Putting the “mobile” in mobile hotspot

T-Mobile made much ado about the value of its new plans’ simplicity at its Uncarrier event last week. It’s a topic I’ll be writing more on soon but the bottom line is that, despite progress, there’s still room for improvement in that story. One of the complications of the plan come with the usage of mobile hotspot regardless of whether it is created via a separate product or with a smartphone. Consumers must pay an extra $20 for 500 MB worth of hotspot data and can then add 2 GB increments for $10.

When asked about why mobile hotspot is treated as such a black sheep in the flock of simplicity, T-Mobile represnetatives noted that it came down to usage and drew comparisons to caps that are imposed by cable companies that are in the hundreds of gigabytes per month that would put too much strain on the network. But that is not how most people use mobile hotspots. Indeed, they are most inclined to use them when they are outside the home, not as a home broadband substitute.

The solution to this seems pretty simple. There are a host of ways to figure out where a phone or mobile hotspot is being used (GPS, cell tower triangulation, Skyhook-like Wi-Fi hotspot detection). Why not just build the data hit into the plan as long as data usage happens outside the home or some other central locaiton. This could all be done automatically and would not only help T-Mobile improve its plan’s simplicity but make it a smarter user of technology that would further differentiate it from competitors it is trying to portray as behind the times.

Live Tiles’ deep-pinning redemption

I’ve been somewhat cynical of Live Tiles, the quadrilateral user interface centerpiece of Microsoft’s current user interface thrust that includes elements of notification and app launching. Live Tiles’ idea of bubbling up a window into an application’s functionality can also be provided by Android widgets, reducing Windows Phone’s differetiation. Furthermore, the tiles’ scalability isn’t any better than the grid of icons or at least shortcuts (of which they’re a superset) that they seek to displace. This may be one of the drivers behind the smaller tiles that were introduced with Windows Phone 8. Microsoft’s  focus on Live Tiles as the primary launcher has relegated the app list to being just that although its alphabet-driven navigation is a great navigational aid.

Android widgets can still do a lot of things Live Tiles can’t do, but Google’s operating system treats them as an extension of the program. Indeed, that’s how they’re acquired. In contrast, Windows Phone and Windows 8/RT support deep pinning, which is the ability to take files or even things like contacts and put them alongside apps on that topmost user interface. This came in handy recently when I needed to reference a rehearsal song that needed to be played bak over and over o different occasions. It wouldn’t surprise me at all to learn that there is some media player for Android that supports making a playlist widget and I could have made a playlist with just that song, etc., but with Windows Phone it was easy — long-tap on the song, in the default media player, choose Pin to Start, and done.

Keeping Chrome and Android separate is the right move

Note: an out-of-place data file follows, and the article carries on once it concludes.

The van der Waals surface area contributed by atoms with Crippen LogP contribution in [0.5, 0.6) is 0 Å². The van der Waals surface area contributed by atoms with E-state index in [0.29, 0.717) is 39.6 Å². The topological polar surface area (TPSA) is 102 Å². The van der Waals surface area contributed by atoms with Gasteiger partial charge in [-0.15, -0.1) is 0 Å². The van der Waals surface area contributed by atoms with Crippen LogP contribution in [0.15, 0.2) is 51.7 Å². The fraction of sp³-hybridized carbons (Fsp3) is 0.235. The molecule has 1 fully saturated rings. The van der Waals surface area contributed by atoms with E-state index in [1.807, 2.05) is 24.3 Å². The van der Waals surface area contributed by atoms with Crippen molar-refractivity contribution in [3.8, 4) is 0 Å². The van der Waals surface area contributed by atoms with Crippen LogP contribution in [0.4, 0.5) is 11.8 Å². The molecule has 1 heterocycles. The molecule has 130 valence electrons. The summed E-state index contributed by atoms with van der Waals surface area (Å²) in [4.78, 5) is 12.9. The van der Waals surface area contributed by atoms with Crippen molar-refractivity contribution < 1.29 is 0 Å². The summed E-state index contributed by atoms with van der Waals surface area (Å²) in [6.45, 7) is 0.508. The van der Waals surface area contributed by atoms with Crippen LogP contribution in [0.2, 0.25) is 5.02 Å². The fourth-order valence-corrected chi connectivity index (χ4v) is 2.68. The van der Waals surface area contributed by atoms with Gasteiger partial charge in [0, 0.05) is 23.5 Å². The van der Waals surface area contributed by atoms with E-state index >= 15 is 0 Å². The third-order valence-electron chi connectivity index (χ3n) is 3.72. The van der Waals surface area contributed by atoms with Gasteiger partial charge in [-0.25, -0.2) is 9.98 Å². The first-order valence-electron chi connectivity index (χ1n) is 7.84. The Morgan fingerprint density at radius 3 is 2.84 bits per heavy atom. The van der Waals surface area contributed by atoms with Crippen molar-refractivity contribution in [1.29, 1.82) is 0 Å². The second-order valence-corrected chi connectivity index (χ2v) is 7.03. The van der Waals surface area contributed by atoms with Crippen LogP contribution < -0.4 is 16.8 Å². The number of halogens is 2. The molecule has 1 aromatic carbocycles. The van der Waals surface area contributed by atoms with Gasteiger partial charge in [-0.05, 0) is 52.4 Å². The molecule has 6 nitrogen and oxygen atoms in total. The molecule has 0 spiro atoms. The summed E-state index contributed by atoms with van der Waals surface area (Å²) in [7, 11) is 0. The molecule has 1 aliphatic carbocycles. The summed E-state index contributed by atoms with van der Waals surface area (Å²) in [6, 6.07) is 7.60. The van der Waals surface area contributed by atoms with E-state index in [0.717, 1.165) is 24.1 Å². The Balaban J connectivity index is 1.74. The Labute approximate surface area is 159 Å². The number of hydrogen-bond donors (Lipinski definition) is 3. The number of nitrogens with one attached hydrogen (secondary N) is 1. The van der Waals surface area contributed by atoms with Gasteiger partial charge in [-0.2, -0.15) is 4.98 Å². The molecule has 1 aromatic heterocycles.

SiliconAngle reports on Eric Schmidt’s debunking of the notion that Google’s two operating systems — Android and Chrome — would be converging any time soon in light of both teams now reporting up to the same executive, Sundar Pichai. And, no, he’s not bluffing. The three big ecosystem players today each have two operating systems that are split either on optimization for keyboard and mouse or form factor.

Google’s line in the sand is not as defined as its competitors. It has recently added touch capability to Chrome (on its own hardware, no less) and supports keyboard and mouse input well enough to inspire a kid-friendly desktop.) But while Chrome will probably one day support native code as HTML 5 evolves to accommodate it, Chrome OS is a statement in the belief of the power of the Web and that it is the ultimate destination for app functionality. While the temptation to infuse it with Android’s market momentum may be great, Android plus Chrome OS is essentially the Chrome browser on Android. And that’s already here.



A little less of Logitech

Fueled in part by earnings announcements, the past two weeks have brought in a flurry of news regarding the home networking device world. Linksys will leave the enterprise-minded Cisco to become part of Linksys. Its competitor Netgear will scoop up Sierra Wireless’ personal hotspot business, joining its acquisition of the Vuezone line of networked cameras via Avaak last year. And Logitech will leave the networked camera space in which it competed with the Alert system, formerly the Wi-Life offering from Lukwerks that it acquired a while back.

For Logitech, the divesting or dismantling of the Alert and Harmony lines represent a Waterloo in what had been a long string of successful acquisitions. In particular, the company had executed well in building the Harmony business after purchasing its originator Intrigue. The logic flowed that the remote control would be to the television what the mouse and keyboard — Logitech’s original core business — was to the PC.

As for Alert, it is a well-designed system, but one that just requires a bit too much work and expense for the average consumer. To its credit, Logitech sought to decrease the reliance on a PC server to simplify its operation, but an unmonitored solution is a relatively tough sell for something aimed squarely at security. In contrast, the VueZone product that Netgear has picked up — like the Wi-Fi-based Hive product –has more of a sporadic check-in/social angle.

But Logitech will still rely heavily on at least one relatively recent and somewhat unusual acquisition for growth. With Ultimate Ears, it picked up a professional in–ear monitor brand after a lackluster first effort in the premium headphone market under its own brand. Not only has it entered the headphone horserace along with countless others (but relying on acoustic cred rather than celebity endorsement, but it has expanded the brand to wireless speaker products as well. Logitech is also getting back to its input periperhal roots in making up for a late start in tablet accessories. While its best-selling  Ultrathin Keyboard Cover for iPad was well-received out of the gate, it has been the closest response to the Surface click-in keyboards to which iPad users had access, at least until recently.

Nokia Music+ still a strong competitor